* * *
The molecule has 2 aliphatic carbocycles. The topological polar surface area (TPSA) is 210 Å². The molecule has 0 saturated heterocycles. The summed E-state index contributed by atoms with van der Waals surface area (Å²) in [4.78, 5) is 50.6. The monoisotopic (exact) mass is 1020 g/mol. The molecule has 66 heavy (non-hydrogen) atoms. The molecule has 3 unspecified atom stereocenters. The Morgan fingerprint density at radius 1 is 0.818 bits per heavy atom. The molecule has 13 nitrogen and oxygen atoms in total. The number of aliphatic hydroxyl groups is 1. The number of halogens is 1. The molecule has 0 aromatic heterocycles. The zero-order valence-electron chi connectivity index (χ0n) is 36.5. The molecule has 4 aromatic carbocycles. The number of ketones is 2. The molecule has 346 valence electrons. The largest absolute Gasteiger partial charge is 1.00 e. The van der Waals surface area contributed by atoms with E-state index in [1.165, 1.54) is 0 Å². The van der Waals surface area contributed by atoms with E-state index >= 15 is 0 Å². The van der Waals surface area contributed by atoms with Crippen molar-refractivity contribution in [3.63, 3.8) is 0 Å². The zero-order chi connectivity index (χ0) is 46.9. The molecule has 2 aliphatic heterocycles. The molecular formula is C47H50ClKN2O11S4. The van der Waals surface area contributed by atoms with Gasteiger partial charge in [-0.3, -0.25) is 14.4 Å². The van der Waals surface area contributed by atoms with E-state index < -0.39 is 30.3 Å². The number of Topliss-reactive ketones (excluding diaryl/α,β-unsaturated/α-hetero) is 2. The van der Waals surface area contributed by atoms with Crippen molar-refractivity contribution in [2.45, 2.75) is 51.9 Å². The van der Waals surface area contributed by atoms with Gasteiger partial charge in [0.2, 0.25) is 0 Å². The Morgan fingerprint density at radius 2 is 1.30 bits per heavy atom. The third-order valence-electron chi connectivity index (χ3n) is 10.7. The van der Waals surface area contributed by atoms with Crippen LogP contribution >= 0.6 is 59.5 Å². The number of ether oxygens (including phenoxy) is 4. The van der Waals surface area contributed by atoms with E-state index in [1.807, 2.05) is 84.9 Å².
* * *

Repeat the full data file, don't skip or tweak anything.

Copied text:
The molecule has 2 aliphatic carbocycles. The topological polar surface area (TPSA) is 210 Å². The molecule has 0 saturated heterocycles. The summed E-state index contributed by atoms with van der Waals surface area (Å²) in [4.78, 5) is 50.6. The monoisotopic (exact) mass is 1020 g/mol. The molecule has 66 heavy (non-hydrogen) atoms. The molecule has 3 unspecified atom stereocenters. The Morgan fingerprint density at radius 1 is 0.818 bits per heavy atom. The molecule has 13 nitrogen and oxygen atoms in total. The number of aliphatic hydroxyl groups is 1. The number of halogens is 1. The molecule has 0 aromatic heterocycles. The zero-order valence-electron chi connectivity index (χ0n) is 36.5. The molecule has 4 aromatic carbocycles. The number of ketones is 2. The molecule has 346 valence electrons. The largest absolute Gasteiger partial charge is 1.00 e. The van der Waals surface area contributed by atoms with E-state index in [1.165, 1.54) is 0 Å². The van der Waals surface area contributed by atoms with E-state index >= 15 is 0 Å². The van der Waals surface area contributed by atoms with Crippen molar-refractivity contribution in [3.63, 3.8) is 0 Å². The zero-order chi connectivity index (χ0) is 46.9. The molecule has 2 aliphatic heterocycles. The molecular formula is C47H50ClKN2O11S4. The van der Waals surface area contributed by atoms with Gasteiger partial charge in [-0.3, -0.25) is 14.4 Å². The van der Waals surface area contributed by atoms with E-state index < -0.39 is 30.3 Å². The number of Topliss-reactive ketones (excluding diaryl/α,β-unsaturated/α-hetero) is 2. The van der Waals surface area contributed by atoms with Crippen molar-refractivity contribution in [2.45, 2.75) is 51.9 Å². The van der Waals surface area contributed by atoms with Gasteiger partial charge in [0.2, 0.25) is 0 Å². The Morgan fingerprint density at radius 2 is 1.30 bits per heavy atom. The third-order valence-electron chi connectivity index (χ3n) is 10.7. The van der Waals surface area contributed by atoms with Crippen LogP contribution >= 0.6 is 59.5 Å². The number of ether oxygens (including phenoxy) is 4. The van der Waals surface area contributed by atoms with E-state index in [1.807, 2.05) is 84.9 Å².